System 100 can also include a preamble detect 111 as part of the preamble manage 110, and a reception (Rx) shape 131 as part of the frequency shape 130. The preamble detect 111, the frequency manage 120, and the Rx shape 131 can combine to receive and process a shaped frame of data that is transmitted by a transmitting computing device. As discussed, system 100 (or a similar system) can also be implemented on a receiving computing device to receive shaped frames from a transmitting device. For purposes of discussing system 100 receiving data frames (as opposed to transmitting data frames), system 100 of FIG. 1 is referred to in the view point of a receiving computing device.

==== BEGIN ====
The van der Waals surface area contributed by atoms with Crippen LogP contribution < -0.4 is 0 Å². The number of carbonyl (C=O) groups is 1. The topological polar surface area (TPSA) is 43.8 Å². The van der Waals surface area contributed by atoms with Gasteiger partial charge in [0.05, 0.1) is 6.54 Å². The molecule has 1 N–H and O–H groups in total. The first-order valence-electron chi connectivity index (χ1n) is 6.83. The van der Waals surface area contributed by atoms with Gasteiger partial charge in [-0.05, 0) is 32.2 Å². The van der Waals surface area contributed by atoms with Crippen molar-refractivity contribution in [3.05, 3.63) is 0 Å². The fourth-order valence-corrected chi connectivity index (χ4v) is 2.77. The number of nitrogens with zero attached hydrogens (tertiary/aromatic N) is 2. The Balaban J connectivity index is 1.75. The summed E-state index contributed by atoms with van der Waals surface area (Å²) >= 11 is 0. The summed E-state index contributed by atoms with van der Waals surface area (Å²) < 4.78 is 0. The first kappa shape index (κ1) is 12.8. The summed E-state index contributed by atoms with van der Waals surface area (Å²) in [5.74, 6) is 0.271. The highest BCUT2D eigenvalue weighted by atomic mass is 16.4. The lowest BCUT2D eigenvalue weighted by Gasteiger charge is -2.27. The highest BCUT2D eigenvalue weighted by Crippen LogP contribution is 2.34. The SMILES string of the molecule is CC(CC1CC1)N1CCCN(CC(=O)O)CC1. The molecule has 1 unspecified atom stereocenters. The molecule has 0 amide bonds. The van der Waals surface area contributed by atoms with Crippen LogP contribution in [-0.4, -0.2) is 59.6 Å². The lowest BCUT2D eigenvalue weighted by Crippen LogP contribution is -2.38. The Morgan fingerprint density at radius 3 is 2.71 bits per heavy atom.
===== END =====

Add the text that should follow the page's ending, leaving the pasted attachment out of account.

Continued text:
A receiving (Rx) antenna 181 of the antenna module 180 of a receiving computing device can receive the wireless signal from a transmitting computing device. The preamble detect 111 can determine whether the received wireless signal includes a Rx preamble 183 (e.g., an I-FOP preamble of a shaped data frame). According to an implementation, the preamble detect 111 can detect an I-FOP preamble based on at least three properties: (i) the set of sequences (e.g., ZC sequences) of the I-FOP preamble, (ii) the order of the sequences, and (iii) the arrival time of the set of sequences.